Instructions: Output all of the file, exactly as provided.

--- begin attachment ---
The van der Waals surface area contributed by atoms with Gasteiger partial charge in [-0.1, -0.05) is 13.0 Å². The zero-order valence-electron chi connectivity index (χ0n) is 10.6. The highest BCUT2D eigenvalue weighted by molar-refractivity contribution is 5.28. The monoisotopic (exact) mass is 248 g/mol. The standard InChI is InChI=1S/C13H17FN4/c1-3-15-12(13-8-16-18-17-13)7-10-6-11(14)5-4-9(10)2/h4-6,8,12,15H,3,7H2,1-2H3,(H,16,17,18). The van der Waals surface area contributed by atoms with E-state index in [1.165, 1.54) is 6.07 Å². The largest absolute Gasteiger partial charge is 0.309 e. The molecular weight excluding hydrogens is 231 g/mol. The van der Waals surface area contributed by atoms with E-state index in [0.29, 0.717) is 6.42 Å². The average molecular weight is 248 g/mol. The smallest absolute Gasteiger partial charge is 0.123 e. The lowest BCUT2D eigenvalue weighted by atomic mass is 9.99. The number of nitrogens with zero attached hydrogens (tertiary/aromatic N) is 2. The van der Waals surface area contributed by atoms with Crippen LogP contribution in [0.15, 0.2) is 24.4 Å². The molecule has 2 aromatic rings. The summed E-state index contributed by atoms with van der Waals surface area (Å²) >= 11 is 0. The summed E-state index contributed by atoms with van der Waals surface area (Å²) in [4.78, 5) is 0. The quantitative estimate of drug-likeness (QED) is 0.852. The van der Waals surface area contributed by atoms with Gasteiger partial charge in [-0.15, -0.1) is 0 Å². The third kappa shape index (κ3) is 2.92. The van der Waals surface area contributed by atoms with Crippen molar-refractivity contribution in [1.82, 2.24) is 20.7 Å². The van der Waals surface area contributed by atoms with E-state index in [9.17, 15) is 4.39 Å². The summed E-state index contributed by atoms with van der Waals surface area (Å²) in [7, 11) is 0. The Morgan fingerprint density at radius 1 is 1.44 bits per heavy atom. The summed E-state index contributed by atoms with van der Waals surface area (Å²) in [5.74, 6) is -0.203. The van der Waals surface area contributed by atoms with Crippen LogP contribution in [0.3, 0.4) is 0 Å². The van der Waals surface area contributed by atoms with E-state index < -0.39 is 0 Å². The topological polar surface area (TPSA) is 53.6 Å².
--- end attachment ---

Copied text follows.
The van der Waals surface area contributed by atoms with Gasteiger partial charge in [-0.1, -0.05) is 13.0 Å². The zero-order valence-electron chi connectivity index (χ0n) is 10.6. The highest BCUT2D eigenvalue weighted by molar-refractivity contribution is 5.28. The monoisotopic (exact) mass is 248 g/mol. The standard InChI is InChI=1S/C13H17FN4/c1-3-15-12(13-8-16-18-17-13)7-10-6-11(14)5-4-9(10)2/h4-6,8,12,15H,3,7H2,1-2H3,(H,16,17,18). The van der Waals surface area contributed by atoms with E-state index in [1.165, 1.54) is 6.07 Å². The largest absolute Gasteiger partial charge is 0.309 e. The molecular weight excluding hydrogens is 231 g/mol. The van der Waals surface area contributed by atoms with E-state index in [0.29, 0.717) is 6.42 Å². The average molecular weight is 248 g/mol. The smallest absolute Gasteiger partial charge is 0.123 e. The lowest BCUT2D eigenvalue weighted by atomic mass is 9.99. The number of nitrogens with zero attached hydrogens (tertiary/aromatic N) is 2. The van der Waals surface area contributed by atoms with Crippen LogP contribution in [0.15, 0.2) is 24.4 Å². The molecule has 2 aromatic rings. The summed E-state index contributed by atoms with van der Waals surface area (Å²) >= 11 is 0. The summed E-state index contributed by atoms with van der Waals surface area (Å²) in [4.78, 5) is 0. The quantitative estimate of drug-likeness (QED) is 0.852. The van der Waals surface area contributed by atoms with Gasteiger partial charge in [-0.15, -0.1) is 0 Å². The third kappa shape index (κ3) is 2.92. The van der Waals surface area contributed by atoms with Crippen molar-refractivity contribution in [1.82, 2.24) is 20.7 Å². The van der Waals surface area contributed by atoms with E-state index in [9.17, 15) is 4.39 Å². The summed E-state index contributed by atoms with van der Waals surface area (Å²) in [7, 11) is 0. The Morgan fingerprint density at radius 1 is 1.44 bits per heavy atom. The summed E-state index contributed by atoms with van der Waals surface area (Å²) in [5.74, 6) is -0.203. The van der Waals surface area contributed by atoms with Crippen LogP contribution in [0.3, 0.4) is 0 Å². The van der Waals surface area contributed by atoms with E-state index < -0.39 is 0 Å². The topological polar surface area (TPSA) is 53.6 Å².